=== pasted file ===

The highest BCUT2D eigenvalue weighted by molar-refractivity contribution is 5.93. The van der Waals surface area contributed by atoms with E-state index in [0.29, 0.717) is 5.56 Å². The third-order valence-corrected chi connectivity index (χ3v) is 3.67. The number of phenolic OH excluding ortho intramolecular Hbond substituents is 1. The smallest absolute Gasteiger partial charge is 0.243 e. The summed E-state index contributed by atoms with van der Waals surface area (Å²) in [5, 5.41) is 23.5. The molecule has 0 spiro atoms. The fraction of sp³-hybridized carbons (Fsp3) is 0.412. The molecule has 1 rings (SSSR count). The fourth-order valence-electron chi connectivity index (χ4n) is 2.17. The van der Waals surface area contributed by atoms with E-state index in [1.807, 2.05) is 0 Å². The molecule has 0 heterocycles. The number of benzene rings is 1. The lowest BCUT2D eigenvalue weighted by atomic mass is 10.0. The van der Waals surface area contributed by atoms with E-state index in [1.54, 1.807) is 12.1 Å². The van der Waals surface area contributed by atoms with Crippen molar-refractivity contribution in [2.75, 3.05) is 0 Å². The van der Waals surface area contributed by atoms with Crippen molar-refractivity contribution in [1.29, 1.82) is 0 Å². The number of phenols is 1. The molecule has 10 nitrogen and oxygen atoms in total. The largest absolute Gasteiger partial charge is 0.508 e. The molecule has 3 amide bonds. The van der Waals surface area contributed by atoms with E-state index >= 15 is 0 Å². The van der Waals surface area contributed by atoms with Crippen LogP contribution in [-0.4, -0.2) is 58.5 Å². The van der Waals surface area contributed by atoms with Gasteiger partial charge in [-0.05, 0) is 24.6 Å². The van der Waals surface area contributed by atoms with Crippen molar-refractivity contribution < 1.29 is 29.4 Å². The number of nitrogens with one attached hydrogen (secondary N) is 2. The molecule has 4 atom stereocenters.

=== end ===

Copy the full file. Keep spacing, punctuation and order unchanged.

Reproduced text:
The highest BCUT2D eigenvalue weighted by molar-refractivity contribution is 5.93. The van der Waals surface area contributed by atoms with E-state index in [0.29, 0.717) is 5.56 Å². The third-order valence-corrected chi connectivity index (χ3v) is 3.67. The number of phenolic OH excluding ortho intramolecular Hbond substituents is 1. The smallest absolute Gasteiger partial charge is 0.243 e. The summed E-state index contributed by atoms with van der Waals surface area (Å²) in [5, 5.41) is 23.5. The molecule has 0 spiro atoms. The fraction of sp³-hybridized carbons (Fsp3) is 0.412. The molecule has 1 rings (SSSR count). The fourth-order valence-electron chi connectivity index (χ4n) is 2.17. The van der Waals surface area contributed by atoms with E-state index in [1.807, 2.05) is 0 Å². The molecule has 0 heterocycles. The number of benzene rings is 1. The lowest BCUT2D eigenvalue weighted by atomic mass is 10.0. The van der Waals surface area contributed by atoms with E-state index in [1.54, 1.807) is 12.1 Å². The van der Waals surface area contributed by atoms with Crippen molar-refractivity contribution in [2.75, 3.05) is 0 Å². The van der Waals surface area contributed by atoms with Crippen molar-refractivity contribution in [1.29, 1.82) is 0 Å². The number of phenols is 1. The molecule has 10 nitrogen and oxygen atoms in total. The largest absolute Gasteiger partial charge is 0.508 e. The molecule has 3 amide bonds. The van der Waals surface area contributed by atoms with E-state index >= 15 is 0 Å². The van der Waals surface area contributed by atoms with Crippen LogP contribution in [-0.4, -0.2) is 58.5 Å². The van der Waals surface area contributed by atoms with Gasteiger partial charge in [-0.05, 0) is 24.6 Å². The van der Waals surface area contributed by atoms with Crippen molar-refractivity contribution < 1.29 is 29.4 Å². The number of nitrogens with one attached hydrogen (secondary N) is 2. The molecule has 4 atom stereocenters.